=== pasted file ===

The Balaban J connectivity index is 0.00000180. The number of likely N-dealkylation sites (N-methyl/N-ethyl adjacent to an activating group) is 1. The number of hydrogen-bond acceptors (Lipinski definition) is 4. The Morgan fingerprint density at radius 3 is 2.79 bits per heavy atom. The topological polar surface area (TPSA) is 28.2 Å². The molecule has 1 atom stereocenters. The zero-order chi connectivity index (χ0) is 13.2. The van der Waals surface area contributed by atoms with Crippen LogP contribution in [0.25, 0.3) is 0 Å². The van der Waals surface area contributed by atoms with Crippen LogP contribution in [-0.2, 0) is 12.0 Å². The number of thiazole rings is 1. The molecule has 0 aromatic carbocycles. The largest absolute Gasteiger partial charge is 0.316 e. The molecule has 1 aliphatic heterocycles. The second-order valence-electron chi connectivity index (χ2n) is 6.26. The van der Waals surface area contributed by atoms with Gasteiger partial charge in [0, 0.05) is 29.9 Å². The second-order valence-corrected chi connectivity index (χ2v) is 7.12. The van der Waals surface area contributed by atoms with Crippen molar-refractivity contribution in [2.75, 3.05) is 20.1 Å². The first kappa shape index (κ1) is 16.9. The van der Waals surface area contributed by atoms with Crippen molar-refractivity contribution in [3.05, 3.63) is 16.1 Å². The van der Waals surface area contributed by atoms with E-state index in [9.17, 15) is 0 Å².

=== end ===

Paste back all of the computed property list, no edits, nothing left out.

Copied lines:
The Balaban J connectivity index is 0.00000180. The number of likely N-dealkylation sites (N-methyl/N-ethyl adjacent to an activating group) is 1. The number of hydrogen-bond acceptors (Lipinski definition) is 4. The Morgan fingerprint density at radius 3 is 2.79 bits per heavy atom. The topological polar surface area (TPSA) is 28.2 Å². The molecule has 1 atom stereocenters. The zero-order chi connectivity index (χ0) is 13.2. The van der Waals surface area contributed by atoms with Crippen LogP contribution in [0.25, 0.3) is 0 Å². The van der Waals surface area contributed by atoms with Crippen LogP contribution in [-0.2, 0) is 12.0 Å². The number of thiazole rings is 1. The molecule has 0 aromatic carbocycles. The largest absolute Gasteiger partial charge is 0.316 e. The molecule has 1 aliphatic heterocycles. The second-order valence-electron chi connectivity index (χ2n) is 6.26. The van der Waals surface area contributed by atoms with Gasteiger partial charge in [0, 0.05) is 29.9 Å². The second-order valence-corrected chi connectivity index (χ2v) is 7.12. The van der Waals surface area contributed by atoms with Crippen molar-refractivity contribution in [2.75, 3.05) is 20.1 Å². The first kappa shape index (κ1) is 16.9. The van der Waals surface area contributed by atoms with Crippen molar-refractivity contribution in [3.05, 3.63) is 16.1 Å². The van der Waals surface area contributed by atoms with E-state index in [9.17, 15) is 0 Å².